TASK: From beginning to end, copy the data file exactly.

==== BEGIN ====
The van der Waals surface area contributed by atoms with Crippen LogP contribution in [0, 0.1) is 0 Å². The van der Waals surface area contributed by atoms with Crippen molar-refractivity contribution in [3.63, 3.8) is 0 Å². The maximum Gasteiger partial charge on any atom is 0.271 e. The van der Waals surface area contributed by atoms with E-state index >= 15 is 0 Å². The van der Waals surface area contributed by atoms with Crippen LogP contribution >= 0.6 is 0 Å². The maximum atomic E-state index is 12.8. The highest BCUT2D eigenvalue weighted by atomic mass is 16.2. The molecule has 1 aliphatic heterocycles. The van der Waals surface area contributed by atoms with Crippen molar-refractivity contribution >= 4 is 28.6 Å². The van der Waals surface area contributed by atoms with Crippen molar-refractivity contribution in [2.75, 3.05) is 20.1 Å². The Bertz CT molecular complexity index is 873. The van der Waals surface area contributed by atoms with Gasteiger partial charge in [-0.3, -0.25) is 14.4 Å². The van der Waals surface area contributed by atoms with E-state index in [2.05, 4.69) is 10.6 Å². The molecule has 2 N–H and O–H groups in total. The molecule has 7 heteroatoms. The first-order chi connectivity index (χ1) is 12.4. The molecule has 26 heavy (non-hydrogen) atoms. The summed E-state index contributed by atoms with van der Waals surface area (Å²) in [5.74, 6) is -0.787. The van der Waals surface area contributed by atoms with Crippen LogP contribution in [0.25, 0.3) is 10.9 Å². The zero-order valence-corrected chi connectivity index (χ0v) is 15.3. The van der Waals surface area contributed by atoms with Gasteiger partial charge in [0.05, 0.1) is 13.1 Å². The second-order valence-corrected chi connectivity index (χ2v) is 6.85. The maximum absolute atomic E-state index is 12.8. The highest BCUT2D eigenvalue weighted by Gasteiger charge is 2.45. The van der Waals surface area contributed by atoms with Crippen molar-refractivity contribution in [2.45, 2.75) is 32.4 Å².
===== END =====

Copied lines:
The van der Waals surface area contributed by atoms with Crippen LogP contribution in [0, 0.1) is 0 Å². The van der Waals surface area contributed by atoms with Crippen molar-refractivity contribution in [3.63, 3.8) is 0 Å². The maximum Gasteiger partial charge on any atom is 0.271 e. The van der Waals surface area contributed by atoms with E-state index >= 15 is 0 Å². The van der Waals surface area contributed by atoms with Crippen LogP contribution >= 0.6 is 0 Å². The maximum atomic E-state index is 12.8. The highest BCUT2D eigenvalue weighted by atomic mass is 16.2. The molecule has 1 aliphatic heterocycles. The van der Waals surface area contributed by atoms with Crippen molar-refractivity contribution >= 4 is 28.6 Å². The van der Waals surface area contributed by atoms with Crippen molar-refractivity contribution in [2.75, 3.05) is 20.1 Å². The Bertz CT molecular complexity index is 873. The van der Waals surface area contributed by atoms with Gasteiger partial charge in [-0.3, -0.25) is 14.4 Å². The van der Waals surface area contributed by atoms with E-state index in [2.05, 4.69) is 10.6 Å². The molecule has 2 N–H and O–H groups in total. The molecule has 7 heteroatoms. The first-order chi connectivity index (χ1) is 12.4. The molecule has 26 heavy (non-hydrogen) atoms. The summed E-state index contributed by atoms with van der Waals surface area (Å²) in [5.74, 6) is -0.787. The van der Waals surface area contributed by atoms with Crippen LogP contribution in [0.25, 0.3) is 10.9 Å². The zero-order valence-corrected chi connectivity index (χ0v) is 15.3. The van der Waals surface area contributed by atoms with Gasteiger partial charge in [0.05, 0.1) is 13.1 Å². The second-order valence-corrected chi connectivity index (χ2v) is 6.85. The maximum absolute atomic E-state index is 12.8. The highest BCUT2D eigenvalue weighted by Gasteiger charge is 2.45. The van der Waals surface area contributed by atoms with Crippen molar-refractivity contribution in [2.45, 2.75) is 32.4 Å².